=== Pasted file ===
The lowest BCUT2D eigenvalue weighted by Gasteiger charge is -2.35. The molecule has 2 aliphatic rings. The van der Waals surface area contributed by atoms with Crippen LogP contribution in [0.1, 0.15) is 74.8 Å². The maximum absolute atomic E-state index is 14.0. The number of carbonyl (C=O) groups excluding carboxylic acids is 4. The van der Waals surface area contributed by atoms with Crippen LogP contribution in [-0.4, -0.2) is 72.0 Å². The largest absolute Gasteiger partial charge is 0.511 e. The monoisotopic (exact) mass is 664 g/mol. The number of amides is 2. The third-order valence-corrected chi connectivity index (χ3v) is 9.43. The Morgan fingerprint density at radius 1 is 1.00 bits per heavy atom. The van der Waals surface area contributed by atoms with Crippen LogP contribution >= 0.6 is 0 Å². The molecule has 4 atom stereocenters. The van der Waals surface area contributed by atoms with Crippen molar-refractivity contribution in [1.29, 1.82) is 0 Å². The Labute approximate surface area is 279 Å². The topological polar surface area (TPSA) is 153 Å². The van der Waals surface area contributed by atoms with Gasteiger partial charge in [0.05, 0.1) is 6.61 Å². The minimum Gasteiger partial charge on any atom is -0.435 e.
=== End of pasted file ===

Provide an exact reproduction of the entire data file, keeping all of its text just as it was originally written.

The lowest BCUT2D eigenvalue weighted by Gasteiger charge is -2.35. The molecule has 2 aliphatic rings. The van der Waals surface area contributed by atoms with Crippen LogP contribution in [0.1, 0.15) is 74.8 Å². The maximum absolute atomic E-state index is 14.0. The number of carbonyl (C=O) groups excluding carboxylic acids is 4. The van der Waals surface area contributed by atoms with Crippen LogP contribution in [-0.4, -0.2) is 72.0 Å². The largest absolute Gasteiger partial charge is 0.511 e. The monoisotopic (exact) mass is 664 g/mol. The number of amides is 2. The third-order valence-corrected chi connectivity index (χ3v) is 9.43. The Morgan fingerprint density at radius 1 is 1.00 bits per heavy atom. The van der Waals surface area contributed by atoms with Crippen LogP contribution >= 0.6 is 0 Å². The molecule has 4 atom stereocenters. The van der Waals surface area contributed by atoms with Crippen molar-refractivity contribution in [1.29, 1.82) is 0 Å². The Labute approximate surface area is 279 Å². The topological polar surface area (TPSA) is 153 Å². The van der Waals surface area contributed by atoms with Gasteiger partial charge in [0.05, 0.1) is 6.61 Å². The minimum Gasteiger partial charge on any atom is -0.435 e.